Think "Last Tango in Paris" sans the angst and you get the basic idea of "Better Than Sex," a potentially potent date movie that seldom strays far from the bedroom in which a pair of strangers get to know each other in the most intimate fashion. In Australia, where the attractive actors, especially David Wenham (who rose to fame via the popular TV series "SeaChange"), are well known, distrib New Vision should have a solid success on its hands. Elsewhere, and with the right handling, arthouse box office could sizzle happily as viewers in their 20s and 30s discover this cheekily diverting, decidedly feel-good, tremendously sexy entertainment.

This review was corrected on June 21, 2000.

Think “Last Tango in Paris” sans the angst and you get the basic idea of “Better Than Sex,” a potentially potent date movie that seldom strays far from the bedroom in which a pair of strangers get to know each other in the most intimate fashion. In Australia, where the attractive actors, especially David Wenham (who rose to fame via the popular TV series “SeaChange”), are well known, distrib New Vision should have a solid success on its hands. Elsewhere, and with the right handling, arthouse box office could sizzle happily as viewers in their 20s and 30s discover this cheekily diverting, decidedly feel-good, tremendously sexy entertainment.

In the U.S., pic should scrape by with an R rating, despite the just-offscreen oral action and plenty of talk about a variety of sexual positions and experiences. Though nudity abounds, there’s only fleeting female, and no male, full frontal visuals.

Opening credits roll over the wreckage of a bedroom the morning after as the sated couple awake to a new day. In direct-to-camera interpolations, Josh (Wenham) and Cin (Susie Porter) reveal how they met the night before at a party; they shared a taxi ride afterward and, though Cin is aware that Josh is leaving the country in just three days, she invited him up to her one-room apartment, where she works, off and on, as a dressmaker.

Josh, an Aussie wildlife photographer based in London, is heading back there to resume assignments for National Geographic. He looks forward to an uncomplicated one-night stand with Cin, who reckons he’s a nice enough guy, perhaps not her type, but he makes her laugh and she’s feeling sexy, so why not?

After a blissful first night, with plenty of sexual action, Josh is reluctant to leave, and the lovemaking goes on well into the next day. The offscreen voices of the characters allow the viewers access to their innermost thoughts, which are often at variance with what they say to each other. There’s Josh’s concern about premature ejaculation (he tries thinking of a recipe for a cake to delay the proceedings) and Cin’s unspoken instructions (“Go left, please!”).

First-time writer-director Jonathan Teplitzky (who hails from commercials and musicvideos) injects scenes in which two sets of Greek choruses, one female, one male, comment on the action, candidly describing their sexual attitudes and preferences.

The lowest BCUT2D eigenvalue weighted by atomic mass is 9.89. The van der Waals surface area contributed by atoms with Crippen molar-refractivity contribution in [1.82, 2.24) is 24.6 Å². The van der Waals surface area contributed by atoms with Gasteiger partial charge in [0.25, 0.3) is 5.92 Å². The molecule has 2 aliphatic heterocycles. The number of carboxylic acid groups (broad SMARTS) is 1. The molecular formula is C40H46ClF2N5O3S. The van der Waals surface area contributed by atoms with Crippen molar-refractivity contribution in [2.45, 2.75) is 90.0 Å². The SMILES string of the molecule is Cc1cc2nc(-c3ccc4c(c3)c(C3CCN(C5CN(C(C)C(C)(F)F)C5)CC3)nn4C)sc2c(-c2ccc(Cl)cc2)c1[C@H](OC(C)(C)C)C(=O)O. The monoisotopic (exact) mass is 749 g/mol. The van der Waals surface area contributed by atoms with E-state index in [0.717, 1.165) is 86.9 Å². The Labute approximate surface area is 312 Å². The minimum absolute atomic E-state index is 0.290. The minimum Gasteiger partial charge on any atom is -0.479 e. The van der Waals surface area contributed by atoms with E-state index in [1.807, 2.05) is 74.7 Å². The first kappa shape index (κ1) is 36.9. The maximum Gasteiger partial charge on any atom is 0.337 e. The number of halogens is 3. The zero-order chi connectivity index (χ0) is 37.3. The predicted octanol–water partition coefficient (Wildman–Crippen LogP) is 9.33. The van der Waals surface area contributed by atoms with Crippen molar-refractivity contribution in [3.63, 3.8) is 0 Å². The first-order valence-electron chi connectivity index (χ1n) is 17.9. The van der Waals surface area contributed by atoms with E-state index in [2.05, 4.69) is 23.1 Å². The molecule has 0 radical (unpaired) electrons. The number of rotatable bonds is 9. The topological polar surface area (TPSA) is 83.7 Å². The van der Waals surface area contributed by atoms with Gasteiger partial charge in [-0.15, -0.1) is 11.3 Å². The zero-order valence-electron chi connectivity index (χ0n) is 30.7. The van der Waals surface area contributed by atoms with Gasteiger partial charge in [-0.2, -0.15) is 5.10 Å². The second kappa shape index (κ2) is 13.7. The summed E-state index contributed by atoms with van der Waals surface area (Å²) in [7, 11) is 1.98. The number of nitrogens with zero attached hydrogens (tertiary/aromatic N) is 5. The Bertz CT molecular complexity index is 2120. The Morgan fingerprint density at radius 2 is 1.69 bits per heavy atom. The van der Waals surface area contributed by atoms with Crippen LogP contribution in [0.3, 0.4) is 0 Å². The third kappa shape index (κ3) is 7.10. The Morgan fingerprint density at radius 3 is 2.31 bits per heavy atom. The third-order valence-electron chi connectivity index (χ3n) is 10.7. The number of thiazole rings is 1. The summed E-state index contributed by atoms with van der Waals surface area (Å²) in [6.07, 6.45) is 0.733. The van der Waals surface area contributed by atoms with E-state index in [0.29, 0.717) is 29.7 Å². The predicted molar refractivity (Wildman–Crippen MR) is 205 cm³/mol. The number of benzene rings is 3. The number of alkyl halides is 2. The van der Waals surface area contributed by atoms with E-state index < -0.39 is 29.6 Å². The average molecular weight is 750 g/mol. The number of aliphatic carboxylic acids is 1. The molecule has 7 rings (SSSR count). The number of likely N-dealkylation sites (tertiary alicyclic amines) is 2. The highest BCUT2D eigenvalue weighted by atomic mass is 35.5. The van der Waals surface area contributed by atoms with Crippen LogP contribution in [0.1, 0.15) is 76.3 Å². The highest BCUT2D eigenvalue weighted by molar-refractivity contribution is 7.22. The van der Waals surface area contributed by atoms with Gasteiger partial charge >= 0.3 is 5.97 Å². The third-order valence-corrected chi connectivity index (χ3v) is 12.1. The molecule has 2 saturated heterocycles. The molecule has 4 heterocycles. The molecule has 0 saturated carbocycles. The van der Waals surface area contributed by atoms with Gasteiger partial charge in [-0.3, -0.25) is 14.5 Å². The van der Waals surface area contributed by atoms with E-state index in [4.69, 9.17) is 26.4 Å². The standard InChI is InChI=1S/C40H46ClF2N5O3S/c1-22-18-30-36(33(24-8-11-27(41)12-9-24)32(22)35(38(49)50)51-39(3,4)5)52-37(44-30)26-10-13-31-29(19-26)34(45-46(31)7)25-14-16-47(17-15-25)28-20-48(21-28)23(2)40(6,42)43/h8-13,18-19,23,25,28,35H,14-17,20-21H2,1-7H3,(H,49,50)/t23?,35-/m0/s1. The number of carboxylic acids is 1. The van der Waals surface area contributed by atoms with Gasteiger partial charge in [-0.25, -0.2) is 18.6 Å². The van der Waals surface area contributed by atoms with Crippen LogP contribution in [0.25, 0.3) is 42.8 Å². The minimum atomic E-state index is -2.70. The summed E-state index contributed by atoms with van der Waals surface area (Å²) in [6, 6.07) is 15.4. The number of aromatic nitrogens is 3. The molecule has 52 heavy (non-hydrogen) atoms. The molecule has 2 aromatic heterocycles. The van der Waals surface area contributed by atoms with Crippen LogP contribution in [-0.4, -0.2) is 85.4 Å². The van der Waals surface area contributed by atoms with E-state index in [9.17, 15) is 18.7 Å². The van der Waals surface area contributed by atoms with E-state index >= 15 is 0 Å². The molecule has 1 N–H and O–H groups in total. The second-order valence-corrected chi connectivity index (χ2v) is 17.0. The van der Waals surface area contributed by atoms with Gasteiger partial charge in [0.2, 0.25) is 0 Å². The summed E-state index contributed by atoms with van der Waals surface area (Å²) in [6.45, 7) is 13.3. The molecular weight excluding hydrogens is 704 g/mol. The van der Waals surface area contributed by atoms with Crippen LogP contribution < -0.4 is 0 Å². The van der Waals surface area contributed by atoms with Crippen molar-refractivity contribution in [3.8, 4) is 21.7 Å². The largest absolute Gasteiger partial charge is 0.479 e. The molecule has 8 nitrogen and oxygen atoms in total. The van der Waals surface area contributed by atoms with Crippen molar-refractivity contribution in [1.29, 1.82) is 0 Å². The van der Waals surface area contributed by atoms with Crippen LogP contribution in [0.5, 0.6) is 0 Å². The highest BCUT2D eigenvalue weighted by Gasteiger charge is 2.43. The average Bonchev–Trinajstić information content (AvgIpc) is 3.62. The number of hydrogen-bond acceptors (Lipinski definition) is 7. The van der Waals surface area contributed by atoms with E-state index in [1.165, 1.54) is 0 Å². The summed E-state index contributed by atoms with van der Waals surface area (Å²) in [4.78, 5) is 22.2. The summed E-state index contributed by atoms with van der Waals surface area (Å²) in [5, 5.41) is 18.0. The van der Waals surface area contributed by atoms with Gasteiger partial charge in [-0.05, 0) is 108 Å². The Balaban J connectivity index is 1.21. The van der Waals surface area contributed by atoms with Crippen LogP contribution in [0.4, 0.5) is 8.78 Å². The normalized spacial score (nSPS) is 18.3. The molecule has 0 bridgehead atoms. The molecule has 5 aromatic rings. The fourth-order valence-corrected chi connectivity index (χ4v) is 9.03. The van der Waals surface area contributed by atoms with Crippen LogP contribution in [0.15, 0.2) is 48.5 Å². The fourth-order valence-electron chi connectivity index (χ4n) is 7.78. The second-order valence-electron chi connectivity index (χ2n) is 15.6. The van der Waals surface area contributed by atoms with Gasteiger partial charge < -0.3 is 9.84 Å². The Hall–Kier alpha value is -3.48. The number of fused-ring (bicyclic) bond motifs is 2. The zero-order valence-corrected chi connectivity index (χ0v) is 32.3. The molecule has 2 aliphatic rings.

There are no prizes for guessing that Josh will stay with Cin for the remainder of the three days, which are counted down via title cards. Though the couple at one stage talk about having a meal, they never get round to eating, spending most of the time in bed, except during an unwelcome visit from Sam (Catherine McClements), Cin’s best friend and confidante, who drops in to check out, and openly flirt with, her pal’s conquest.

The only other featured characters are an all-seeing cab driver (Kris McQuade) who serves as the lovers’ guardian angel — a device that could have been cheesy but in fact works rather well — and Josh’s friend Tim (Simon Bossell), who barely registers. Limited in scope and in some ways slight, pic makes up for lack of narrative with clinical, perceptive observations on how strangers turn into lovers.

Most of the film is taken up with sexual matters, and the screenplay is full of home truths about relationships and attitudes toward sex and commitment. As Josh’s departure looms, it’s clear that some difficult decisions will have to be made.

Teplitzky is well served by his actors. Wenham’s sexy, humorous portrayal of the seemingly diffident Josh is immensely appealing, as is Porter’s sunny, freckled, slightly chubby Cin. In her brief role, McClements is waspishly good as the tantalized friend.

Production values are modest but adequate, mostly centering on Cin’s cluttered apartment. Curiously, the version world-preemed on the opening night of the Sydney Film Festival (where it was enthusiastically received) lacked a final music score; though David Hirschfelder (“Shine”) has the music credit on the print, a temporary music score was in place. The Hirschfelder music should be integrated by the time the pic unspools at the Melbourne film fest in July.

Better Than Sex

Australia-France

Production

A Samuel Goldwyn Films/CanWest Films (in U.S.), New Vision (in Australia) release of a New South Wales Film & TV Office/France Television Distribution-Meercat Films/New Vision Films presentation of a Better Than production. (International sales: President Films, Paris.) Produced by Bruna Papandrea, Frank Cox. Executive producer, Marc Bonduel. Directed, written by Jonathan Teplitzky.

Crew

Camera (Movielab color), Garry Phillips; editor, Shawn Seet; music, David Hirschfelder; production designer/art director, Tara Kamath; costume designer, Kelly May; sound (Dolby digital), Andrew Belletty; consultant producer, Robert Connolly; assistant director, Dennis Kiely; casting, Nikki Barrett. Reviewed at Hoyts screening room, Sydney, June 8, 2000. (In Sydney Film Festival -- opening night.) Running time: 81 MIN.

With

Josh - David Wenham Cin - Susie Porter Sam - Catherine McClements Taxi Driver - Kris McQuade Tim - Simon Bossell

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